Elementary school teachers in Toronto, York, and Ottawa-Carlton staged a one-day strike on Monday, hoping to pressure the Ford Government into abandoning planned cuts to education funding. For months now the Elementary Teachers’ Federation of Ontario (ETFO) has been in contract negotiations. The government is pushing for increases in class sizes, a freeze on teacher compensation, and is refusing to commit to keeping full-day kindergarten.
Ford’s attack on teaching conditions
“The government doesn’t care how full our classrooms get,” says Pamela, a teacher picketing outside of Kensington Community School in Toronto. “They know that putting kids with severe behavioural problems into overcrowded classrooms is dangerous, for students and teachers, but they push for it anyway.”
In recent years teachers have complained of a dramatic increase of violence in their classrooms, which many blame on decreases in special needs resources and a lack of educational assistants.
Overcrowded classrooms are a consistent complaint among teachers on the picket lines. Joe, who now works as an occasional teacher for the Toronto District School Board, expressed what many teachers seem to feel:
“I’m sorry, I just can’t teach 28, 29, 30 kids to read at the same time. Safety is a big issue, sure, but just from a practical perspective you can’t spend any individual time with that many kids. If they’re struggling they’re out of luck under those conditions.”
Currently the average class size for grades 4 to 8 is limited to 24.5 students, but this is only a schoolboard-wide average. This means that individual classes can exceed that limit, sometimes dramatically, with some classrooms having more than 30 students.
Cuts hurt kids
Teachers’ unions have bargained in the past for stronger class-size restrictions in their collective agreements, but the Ford government is pushing back, seeking to decrease class-size protections contained in teachers’ collective agreements.
Other teachers expressed concern about chronic under-staffing, particularly when it comes to support-staff like social workers, counsellors, and educational assistants. Rebecca, who was picketing at the Lord Landsdowne school in Toronto, said that in some cases these professionals were only available once every five or six days:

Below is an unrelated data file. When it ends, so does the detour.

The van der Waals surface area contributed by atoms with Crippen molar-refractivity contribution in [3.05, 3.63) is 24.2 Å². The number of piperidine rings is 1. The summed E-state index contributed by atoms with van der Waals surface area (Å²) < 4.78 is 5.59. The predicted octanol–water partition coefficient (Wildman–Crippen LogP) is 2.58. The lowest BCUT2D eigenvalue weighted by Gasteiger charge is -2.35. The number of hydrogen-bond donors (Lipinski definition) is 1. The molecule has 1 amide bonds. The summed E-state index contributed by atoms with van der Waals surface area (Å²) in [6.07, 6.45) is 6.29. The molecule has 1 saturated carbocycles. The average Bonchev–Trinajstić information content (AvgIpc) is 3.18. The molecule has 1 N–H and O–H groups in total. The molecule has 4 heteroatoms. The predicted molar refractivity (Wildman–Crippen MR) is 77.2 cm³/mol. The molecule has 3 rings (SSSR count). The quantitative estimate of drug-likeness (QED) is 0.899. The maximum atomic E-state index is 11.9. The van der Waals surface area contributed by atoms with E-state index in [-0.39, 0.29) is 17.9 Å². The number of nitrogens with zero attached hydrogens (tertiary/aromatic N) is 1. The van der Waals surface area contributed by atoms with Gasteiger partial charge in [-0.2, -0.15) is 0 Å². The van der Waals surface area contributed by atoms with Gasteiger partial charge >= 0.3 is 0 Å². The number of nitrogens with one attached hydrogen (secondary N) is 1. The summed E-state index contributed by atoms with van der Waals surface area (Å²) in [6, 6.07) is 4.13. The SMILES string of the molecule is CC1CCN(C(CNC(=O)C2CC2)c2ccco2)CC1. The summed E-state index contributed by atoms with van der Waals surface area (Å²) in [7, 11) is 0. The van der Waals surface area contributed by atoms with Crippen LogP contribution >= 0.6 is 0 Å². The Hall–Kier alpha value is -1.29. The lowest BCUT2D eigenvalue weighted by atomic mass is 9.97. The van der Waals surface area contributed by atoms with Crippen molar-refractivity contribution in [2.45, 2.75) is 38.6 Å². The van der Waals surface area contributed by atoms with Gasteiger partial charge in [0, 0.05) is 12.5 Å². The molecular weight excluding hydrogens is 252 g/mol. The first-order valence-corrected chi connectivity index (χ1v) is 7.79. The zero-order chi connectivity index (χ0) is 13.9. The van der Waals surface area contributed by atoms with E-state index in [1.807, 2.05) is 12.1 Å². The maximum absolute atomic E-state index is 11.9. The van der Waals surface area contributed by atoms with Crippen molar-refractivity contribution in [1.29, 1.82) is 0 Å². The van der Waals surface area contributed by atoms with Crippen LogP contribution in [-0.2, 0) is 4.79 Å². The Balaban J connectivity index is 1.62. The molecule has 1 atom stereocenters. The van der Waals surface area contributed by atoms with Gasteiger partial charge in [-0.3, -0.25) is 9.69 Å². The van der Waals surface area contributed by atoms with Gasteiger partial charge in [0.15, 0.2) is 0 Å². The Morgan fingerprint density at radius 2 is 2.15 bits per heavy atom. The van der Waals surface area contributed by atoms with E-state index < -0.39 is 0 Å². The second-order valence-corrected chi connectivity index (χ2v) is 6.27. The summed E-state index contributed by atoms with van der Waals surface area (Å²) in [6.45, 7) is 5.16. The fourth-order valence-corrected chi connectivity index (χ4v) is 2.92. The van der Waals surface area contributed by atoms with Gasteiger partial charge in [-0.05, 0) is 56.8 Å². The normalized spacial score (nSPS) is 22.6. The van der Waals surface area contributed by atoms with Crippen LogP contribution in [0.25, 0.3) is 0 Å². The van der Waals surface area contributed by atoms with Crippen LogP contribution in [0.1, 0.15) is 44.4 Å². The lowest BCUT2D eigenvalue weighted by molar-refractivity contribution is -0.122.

“Not every kid grows up in a nice home, with proper care and the attention they need. Some kids have rough lives, and I can’t get any support for them. My social worker is only here every other week, and when she is here she’s so busy she can’t get through everyone.”
The Ford government has previously made controversial cuts to special needs funding, and drew particularly heavy criticism over a plan to cut funding to programs for children with autism — cuts they were forced to withdraw after widespread opposition.
A legacy of cuts
One teacher at the Clinton Street Junior Public School worried about how these proposed funding cuts would interact with past cuts made over the last 15 years:
“It just feels like we’re going backwards, you know? They cut the number of educational assistants, people who help students with behavioural problems or special needs. Then they put all of those students into normal classrooms, instead of putting them into smaller classes with special resources. Then they start increasing the number of kids in those classrooms. It can’t keep going like this, something has to give.”
The current contract negotiations follow earlier rounds of bargaining between teachers unions and the government where tensions ran high. In the most recent of these, in 2012, the Liberal government imposed a contract on the teachers. This decision was later ruled illegal by the Ontario Superior Court. These contracts lacked many of the protections for class-sizes and working conditions that unions were seeking, and may have paved the way for the Conservative government’s current round of funding cuts and class-size increases.
Negotiations between the four teachers’ unions and the government are ongoing. This is the first time in 20 years that all four of Ontario’s teachers’ unions have been in a position to strike at the same time.
Many parents expressed support for the teachers – honking their horns, bringing coffee, or just standing and talking about problems that schools are facing. One mother biked to multiple picket locations, child in tow, with boxes of cookies for the strikers. She explained that she didn’t want to see “American-style” overcrowding in her son’s classrooms, and said that “they [the teachers] are going to have to fight eventually, might as well do it now.”
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